The eastern Indigo snakes hatched in 2021. The 10 males and nine females were raised for a year at the Orianne Center for Indigo Conservation (OCIC).
Nineteen captive-bred Eastern Indigo snakes (Drymarchon couperi) were released this week at the Apalachicola Bluffs and Ravines Preserve in Bristol, FL, marking the number of snakes released into the preserve at 126 since recovery efforts for the species began in 2017.
The release is a result of a long term effort by The Nature Conservancy (TNC), the Central Florida Zoo & Botanical Gardens’ Orianne Center for Indigo Conservation (OCIC), the Florida Fish and Wildlife Conservation Commission (FWC), U.S. Fish and Wildlife Service (FWS), Welaka National Fish Hatchery, The Orianne Society, Joseph W. Jones Ecological Research Center, Southern Company through the National Fish and Wildlife Foundation (NFWF), and the Fish & Wildlife Foundation of Florida.
The eastern Indigo snakes hatched in 2021. The 10 males and nine females were raised for a year at the Orianne Center for Indigo Conservation (OCIC). They were then moved to the Welaka National Fish Hatchery, where they spent another year growing before they were released into the 6,430-acre nature preserve in northern Florida’s Liberty County.
The preserve is currently the only site in the state that is designated for the introduction of this apex predator, which is also the longest native snake in the United States. The snakes are outfitted with PIT tags that will enable veterinary staff with the Central Florida Zoo & Botanical Gardens to monitor them in their natural habitat.
Breeding the Eastern Indigo Snake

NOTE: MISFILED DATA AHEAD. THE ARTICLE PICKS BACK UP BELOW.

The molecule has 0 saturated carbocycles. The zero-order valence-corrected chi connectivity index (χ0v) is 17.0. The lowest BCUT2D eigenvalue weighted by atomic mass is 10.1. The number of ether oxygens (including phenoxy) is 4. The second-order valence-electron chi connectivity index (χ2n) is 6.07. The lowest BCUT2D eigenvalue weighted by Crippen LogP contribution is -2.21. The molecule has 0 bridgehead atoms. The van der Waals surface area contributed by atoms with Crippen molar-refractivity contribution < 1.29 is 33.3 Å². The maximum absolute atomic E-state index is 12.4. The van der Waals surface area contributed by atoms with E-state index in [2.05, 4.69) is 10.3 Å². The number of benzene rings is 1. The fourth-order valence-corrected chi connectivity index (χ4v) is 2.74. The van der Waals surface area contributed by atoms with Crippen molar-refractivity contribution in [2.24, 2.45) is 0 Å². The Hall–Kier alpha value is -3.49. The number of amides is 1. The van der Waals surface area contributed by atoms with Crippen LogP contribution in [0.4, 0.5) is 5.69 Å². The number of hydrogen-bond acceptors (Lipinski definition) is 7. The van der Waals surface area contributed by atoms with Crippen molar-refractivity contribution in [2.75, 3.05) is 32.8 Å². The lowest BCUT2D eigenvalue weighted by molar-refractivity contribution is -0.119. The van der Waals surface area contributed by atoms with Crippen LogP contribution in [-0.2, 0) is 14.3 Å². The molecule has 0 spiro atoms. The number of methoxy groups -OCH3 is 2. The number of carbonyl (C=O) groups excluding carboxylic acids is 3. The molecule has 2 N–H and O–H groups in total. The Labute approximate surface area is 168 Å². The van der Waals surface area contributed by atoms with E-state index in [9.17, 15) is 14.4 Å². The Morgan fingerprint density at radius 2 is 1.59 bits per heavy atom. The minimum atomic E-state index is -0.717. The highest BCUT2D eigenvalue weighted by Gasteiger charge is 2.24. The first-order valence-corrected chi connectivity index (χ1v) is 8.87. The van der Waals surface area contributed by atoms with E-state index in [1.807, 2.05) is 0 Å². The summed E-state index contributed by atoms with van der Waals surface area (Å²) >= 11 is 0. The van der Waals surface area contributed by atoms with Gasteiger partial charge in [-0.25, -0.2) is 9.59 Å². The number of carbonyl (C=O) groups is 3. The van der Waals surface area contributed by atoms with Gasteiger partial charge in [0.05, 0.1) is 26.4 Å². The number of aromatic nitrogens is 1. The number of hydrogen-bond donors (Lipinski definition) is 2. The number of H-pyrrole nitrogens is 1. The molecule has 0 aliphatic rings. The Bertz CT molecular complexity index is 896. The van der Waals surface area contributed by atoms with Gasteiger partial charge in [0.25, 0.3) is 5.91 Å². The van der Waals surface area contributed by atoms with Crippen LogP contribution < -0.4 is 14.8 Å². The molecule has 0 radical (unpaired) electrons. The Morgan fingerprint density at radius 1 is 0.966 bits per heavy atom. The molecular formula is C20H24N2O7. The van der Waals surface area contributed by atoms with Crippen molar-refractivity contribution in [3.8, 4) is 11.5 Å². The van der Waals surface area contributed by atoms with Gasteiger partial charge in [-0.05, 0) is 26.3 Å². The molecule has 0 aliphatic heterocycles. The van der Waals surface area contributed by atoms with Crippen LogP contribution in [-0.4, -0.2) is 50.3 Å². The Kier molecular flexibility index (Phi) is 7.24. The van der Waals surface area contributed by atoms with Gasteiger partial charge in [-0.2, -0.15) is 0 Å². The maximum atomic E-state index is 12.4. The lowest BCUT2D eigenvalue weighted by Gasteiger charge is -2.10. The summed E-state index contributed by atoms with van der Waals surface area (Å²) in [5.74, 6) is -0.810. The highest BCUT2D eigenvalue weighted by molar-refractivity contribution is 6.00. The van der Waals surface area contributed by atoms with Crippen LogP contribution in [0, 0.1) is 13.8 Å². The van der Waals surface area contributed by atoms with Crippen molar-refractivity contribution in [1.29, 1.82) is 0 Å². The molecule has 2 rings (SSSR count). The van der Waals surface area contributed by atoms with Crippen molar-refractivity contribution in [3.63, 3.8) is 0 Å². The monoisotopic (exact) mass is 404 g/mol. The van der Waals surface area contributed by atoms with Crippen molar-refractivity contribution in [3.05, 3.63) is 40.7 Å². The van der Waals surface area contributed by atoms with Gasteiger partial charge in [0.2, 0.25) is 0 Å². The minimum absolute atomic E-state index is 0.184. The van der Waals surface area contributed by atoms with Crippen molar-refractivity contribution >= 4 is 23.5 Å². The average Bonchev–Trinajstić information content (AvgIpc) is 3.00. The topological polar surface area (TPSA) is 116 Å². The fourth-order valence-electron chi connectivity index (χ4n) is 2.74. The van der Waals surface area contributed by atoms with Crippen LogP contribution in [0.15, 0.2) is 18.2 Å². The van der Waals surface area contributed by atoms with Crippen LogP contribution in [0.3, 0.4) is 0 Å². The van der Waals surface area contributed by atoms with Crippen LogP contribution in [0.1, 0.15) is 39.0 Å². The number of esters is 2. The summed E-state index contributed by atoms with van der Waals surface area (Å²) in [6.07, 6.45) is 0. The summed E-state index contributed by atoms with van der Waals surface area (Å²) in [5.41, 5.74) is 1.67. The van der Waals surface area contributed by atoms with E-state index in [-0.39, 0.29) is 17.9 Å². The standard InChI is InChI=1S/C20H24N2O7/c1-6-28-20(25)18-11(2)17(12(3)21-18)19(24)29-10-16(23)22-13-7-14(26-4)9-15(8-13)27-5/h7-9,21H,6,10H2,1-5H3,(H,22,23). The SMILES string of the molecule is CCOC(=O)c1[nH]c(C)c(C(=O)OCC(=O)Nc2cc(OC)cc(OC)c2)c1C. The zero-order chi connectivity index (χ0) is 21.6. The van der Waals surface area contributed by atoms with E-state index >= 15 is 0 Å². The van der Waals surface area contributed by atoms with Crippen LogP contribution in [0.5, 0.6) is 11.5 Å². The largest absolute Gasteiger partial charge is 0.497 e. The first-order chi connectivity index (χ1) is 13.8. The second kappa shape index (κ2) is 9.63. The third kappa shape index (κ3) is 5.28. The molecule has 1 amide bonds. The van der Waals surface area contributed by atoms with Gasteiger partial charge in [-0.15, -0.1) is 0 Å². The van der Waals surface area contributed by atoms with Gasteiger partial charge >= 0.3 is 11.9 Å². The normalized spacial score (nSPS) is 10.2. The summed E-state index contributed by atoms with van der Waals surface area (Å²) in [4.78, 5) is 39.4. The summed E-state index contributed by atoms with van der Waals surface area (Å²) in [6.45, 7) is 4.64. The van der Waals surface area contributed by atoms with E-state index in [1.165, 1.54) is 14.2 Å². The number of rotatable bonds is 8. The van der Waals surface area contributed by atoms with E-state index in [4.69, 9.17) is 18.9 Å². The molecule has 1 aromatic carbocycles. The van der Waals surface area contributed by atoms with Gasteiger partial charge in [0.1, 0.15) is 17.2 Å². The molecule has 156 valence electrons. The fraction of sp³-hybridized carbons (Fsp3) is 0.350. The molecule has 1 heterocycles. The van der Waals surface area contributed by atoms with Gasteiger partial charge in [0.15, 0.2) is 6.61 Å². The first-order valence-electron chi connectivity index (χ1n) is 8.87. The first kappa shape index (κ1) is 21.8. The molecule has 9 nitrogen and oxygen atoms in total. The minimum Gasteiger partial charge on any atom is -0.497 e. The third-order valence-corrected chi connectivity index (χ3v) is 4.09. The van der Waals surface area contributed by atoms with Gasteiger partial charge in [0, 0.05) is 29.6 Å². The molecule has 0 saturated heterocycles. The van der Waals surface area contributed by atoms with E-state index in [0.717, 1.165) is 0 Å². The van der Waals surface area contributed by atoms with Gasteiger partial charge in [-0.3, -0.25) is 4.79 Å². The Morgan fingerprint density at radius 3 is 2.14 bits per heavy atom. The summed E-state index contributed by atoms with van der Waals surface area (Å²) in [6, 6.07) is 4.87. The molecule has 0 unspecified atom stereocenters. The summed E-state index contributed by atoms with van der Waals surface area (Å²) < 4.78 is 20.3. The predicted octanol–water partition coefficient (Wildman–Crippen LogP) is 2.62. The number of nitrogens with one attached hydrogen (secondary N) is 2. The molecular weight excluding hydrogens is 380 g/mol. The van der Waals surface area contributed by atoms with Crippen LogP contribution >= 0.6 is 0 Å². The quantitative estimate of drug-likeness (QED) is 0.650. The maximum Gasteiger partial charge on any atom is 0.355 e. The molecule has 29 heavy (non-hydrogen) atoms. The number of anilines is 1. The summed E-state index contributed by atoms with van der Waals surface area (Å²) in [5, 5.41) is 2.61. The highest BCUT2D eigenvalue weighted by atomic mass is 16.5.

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“It is bittersweet to see these young indigos released into the wild. So much effort is placed into caring for these snakes, from incubating the eggs through their first two years of care, that it is sad to see them go,” Dr. James Bogan, director, Orianne Center for Indigo Conservation said in a statement released to the media. “It is such a good feeling, however, to see these majestic snakes in their natural environment, claiming their role as an apex predator of the longleaf pine ecosystem,” he said.
Eastern Indigo Snake Information
The Eastern indigo snake is the longest native snake in the United States, sometimes reaching more than 8 feet in length. The snake is a federally threatened species and certain restrictions are in place with regard to possessing them. A member of the Colubridae family, indigo snakes feed on a variety of animals, including small mammals, amphibians, birds, lizards, baby turtles, and other snakes, including every species of venomous snake found in Florida.
The snake was historically found in southern Georgia, Alabama, eastern Mississippi and throughout much of Florida, but was largely extirpated from the ABRP due to habitat loss and fragmentation. The last sighting of an Eastern indigo in the ABRP prior to these latest release efforts occurred in 1982. The Apalachicola Bluffs and Ravines Preserve is the only area designated by the state for the introduction of the indigo snake. In 2022, a wild-hatched Eastern indigo snake was found in Georgia’s Conecuh National Forest, marking the second time in 60 years that a wild specimen was observed in the wild.